Last May, Maria Hibri (co-founder and co-designer of Bokja) informed us she would be gone from the office for 10 or so days. Now seeing as things at Bokja can get quite busy, I projected Maria into a white-sand, crystal-clear-water beach, laying under a palm tree, and sipping a cocktail out of a coconut-shell. But when we asked her where exactly she was going, we were shocked to hear her answer: Bhutan.
I personally had never heard of Bhutan at all. I didn’t press forward with my questions until she returned 10 or so days later, a look of utter relaxation on her face. That is when she told us she had been on one of the most amazing trips of her life, in a very secluded country in South Asia, located on the eastern end of the Himalayan mountains, next to India, China, and Nepal.
Apparently, until very recently Bhutan was mostly cut off from the rest of the world. The national ban on television was only lifted in 1999, and its government exerts great efforts to preserve the county’s natural, and cultural heritage. Bhutan’s natural preservation has garnered it the name of the “Last Shangri-La” or “Mythical Himalayan Utopia”. There’s even a specific quota of visa permits that are granted for tourists every year, and once this is exceeded, visitors, simply have to wait till the next year.
The government charges tourists on a daily-basis almost $200, simply for their presence in Bhutan. Once I had found out how inaccessible this country was, and seen “national-geographic-like” photos of its landscapes, it made perfect sense that Maria would choose to go there, especially with her being a Yoga and nature fiend, and the purpose of her trip being to do some trekking.
Maria stayed at the luxurious, Amankora Bhutan resort (www.amanresorts.com) where she spent days trekking through the panoramic gorges and undulating valleys of the Himalayan hills, and the rest of her time, exploring and reflecting during expert meditation sessions.
Before Maria’s journey came to a close, and she left the Amankora Resort to return to Bokja, Torunn Tronsvang, the lodge manager was preparing for his strenuous 24-day Snowman Trek. One of the most challenging treks in the world, the Snowman traverses 350 km of harsh altitude mountain terrain and has a 50% failure rate.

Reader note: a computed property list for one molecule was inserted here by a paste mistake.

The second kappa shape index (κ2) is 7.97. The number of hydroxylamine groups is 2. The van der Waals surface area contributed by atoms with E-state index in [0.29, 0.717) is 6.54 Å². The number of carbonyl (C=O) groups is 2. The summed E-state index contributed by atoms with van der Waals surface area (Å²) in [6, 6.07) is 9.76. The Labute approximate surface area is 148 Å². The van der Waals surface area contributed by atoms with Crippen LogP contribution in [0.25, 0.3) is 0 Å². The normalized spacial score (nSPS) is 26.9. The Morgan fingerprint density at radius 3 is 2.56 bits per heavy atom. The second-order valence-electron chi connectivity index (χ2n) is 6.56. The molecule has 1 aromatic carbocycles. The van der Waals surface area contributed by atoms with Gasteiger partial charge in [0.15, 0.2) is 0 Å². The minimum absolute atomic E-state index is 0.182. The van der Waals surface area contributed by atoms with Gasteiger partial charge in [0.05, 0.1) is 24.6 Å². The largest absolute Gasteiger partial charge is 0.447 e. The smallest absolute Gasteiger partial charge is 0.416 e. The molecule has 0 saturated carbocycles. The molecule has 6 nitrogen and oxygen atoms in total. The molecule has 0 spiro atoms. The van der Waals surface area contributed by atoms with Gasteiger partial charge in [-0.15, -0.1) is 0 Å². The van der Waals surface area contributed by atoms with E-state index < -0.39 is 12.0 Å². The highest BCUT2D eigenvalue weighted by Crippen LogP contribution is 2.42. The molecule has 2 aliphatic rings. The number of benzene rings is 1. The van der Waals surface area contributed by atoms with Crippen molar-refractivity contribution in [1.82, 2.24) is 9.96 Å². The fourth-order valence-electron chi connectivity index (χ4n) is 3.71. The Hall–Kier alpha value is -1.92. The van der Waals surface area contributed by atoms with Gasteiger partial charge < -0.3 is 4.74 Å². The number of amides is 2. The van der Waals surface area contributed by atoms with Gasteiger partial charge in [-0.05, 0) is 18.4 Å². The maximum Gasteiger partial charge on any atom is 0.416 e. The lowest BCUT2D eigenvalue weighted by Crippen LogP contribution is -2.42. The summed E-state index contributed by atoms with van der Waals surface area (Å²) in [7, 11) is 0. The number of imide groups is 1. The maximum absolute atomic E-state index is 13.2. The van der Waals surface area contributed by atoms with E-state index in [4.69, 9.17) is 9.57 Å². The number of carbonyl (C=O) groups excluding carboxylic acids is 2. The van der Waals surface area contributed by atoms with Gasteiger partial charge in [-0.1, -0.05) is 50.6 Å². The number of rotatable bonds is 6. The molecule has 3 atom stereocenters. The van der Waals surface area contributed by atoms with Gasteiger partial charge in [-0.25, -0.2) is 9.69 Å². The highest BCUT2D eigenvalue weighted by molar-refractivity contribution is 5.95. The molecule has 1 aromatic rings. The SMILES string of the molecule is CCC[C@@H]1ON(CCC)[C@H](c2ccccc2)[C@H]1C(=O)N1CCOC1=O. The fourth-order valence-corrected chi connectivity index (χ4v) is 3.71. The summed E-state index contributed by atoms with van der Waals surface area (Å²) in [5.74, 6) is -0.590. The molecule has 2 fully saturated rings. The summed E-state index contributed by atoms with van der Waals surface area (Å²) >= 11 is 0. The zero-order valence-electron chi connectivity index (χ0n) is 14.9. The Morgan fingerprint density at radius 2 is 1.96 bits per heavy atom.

Along with 7 other people, Torunn set off with a caravan of horses carrying school books, story books, winter clothes, and general supplies for impoverished children they met in villages along the way. Amongst their team they also has a doctor who would see hundreds of patients in very poor health throughout the next few days before having to turn back due to altitude sickness.
Throughout the trip and through their donations, this wonderful team was making an effort to spread awareness to the people they met about the importance of education and hygeine, and about illnesses that could easily be treated with today’s medical knowledge. They were welcomed warmly by villagers, and showered with gifts from dried yak cheese, to milk, to cordycep, a fundus traditionally used in Chinese medicine. One old man who had trekked for an hour to reach the team to receive shoes for his 2-year-old grandson, made another 2 hour trek only to return with yak milk as a symbol of his gratitude.
Although Maria did not have the trekking experience necessary to partake in the Snowman journey, she wanted to show her support in any way possible. She chose to donate a yak to help carry the load of essential supplies to the families of Bhutan. This yak was lovingly named Bokja to honor Maria’s contribution. Here he is…we proudly present to you “Bokja”, the Yak.
To read more about Torunn’s amazing Snowman Trek, follow this link to Amankora’s Facebook group. He recounts truly moving stories and accompanies them with breath-taking photos.